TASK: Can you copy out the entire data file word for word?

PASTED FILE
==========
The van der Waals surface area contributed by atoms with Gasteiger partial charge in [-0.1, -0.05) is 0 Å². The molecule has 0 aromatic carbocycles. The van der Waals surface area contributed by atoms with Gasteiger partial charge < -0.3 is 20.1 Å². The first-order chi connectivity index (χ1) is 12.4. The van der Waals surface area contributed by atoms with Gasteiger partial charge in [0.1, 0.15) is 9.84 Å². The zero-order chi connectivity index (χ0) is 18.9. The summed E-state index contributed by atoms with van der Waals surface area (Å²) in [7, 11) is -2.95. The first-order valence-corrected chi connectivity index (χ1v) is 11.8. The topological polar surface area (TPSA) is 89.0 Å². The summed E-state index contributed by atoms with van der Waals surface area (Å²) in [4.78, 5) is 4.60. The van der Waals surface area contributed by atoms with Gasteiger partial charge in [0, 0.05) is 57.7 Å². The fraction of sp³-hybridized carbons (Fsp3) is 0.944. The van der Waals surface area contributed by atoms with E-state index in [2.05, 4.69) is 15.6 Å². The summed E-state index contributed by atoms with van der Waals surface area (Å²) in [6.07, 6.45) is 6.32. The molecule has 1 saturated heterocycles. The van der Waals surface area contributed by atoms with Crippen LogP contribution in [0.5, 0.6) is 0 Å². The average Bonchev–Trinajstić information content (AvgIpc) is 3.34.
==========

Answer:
The van der Waals surface area contributed by atoms with Gasteiger partial charge in [-0.1, -0.05) is 0 Å². The molecule has 0 aromatic carbocycles. The van der Waals surface area contributed by atoms with Gasteiger partial charge < -0.3 is 20.1 Å². The first-order chi connectivity index (χ1) is 12.4. The van der Waals surface area contributed by atoms with Gasteiger partial charge in [0.1, 0.15) is 9.84 Å². The zero-order chi connectivity index (χ0) is 18.9. The summed E-state index contributed by atoms with van der Waals surface area (Å²) in [7, 11) is -2.95. The first-order valence-corrected chi connectivity index (χ1v) is 11.8. The topological polar surface area (TPSA) is 89.0 Å². The summed E-state index contributed by atoms with van der Waals surface area (Å²) in [4.78, 5) is 4.60. The van der Waals surface area contributed by atoms with Gasteiger partial charge in [0, 0.05) is 57.7 Å². The fraction of sp³-hybridized carbons (Fsp3) is 0.944. The van der Waals surface area contributed by atoms with E-state index in [2.05, 4.69) is 15.6 Å². The summed E-state index contributed by atoms with van der Waals surface area (Å²) in [6.07, 6.45) is 6.32. The molecule has 1 saturated heterocycles. The van der Waals surface area contributed by atoms with Crippen LogP contribution in [0.5, 0.6) is 0 Å². The average Bonchev–Trinajstić information content (AvgIpc) is 3.34.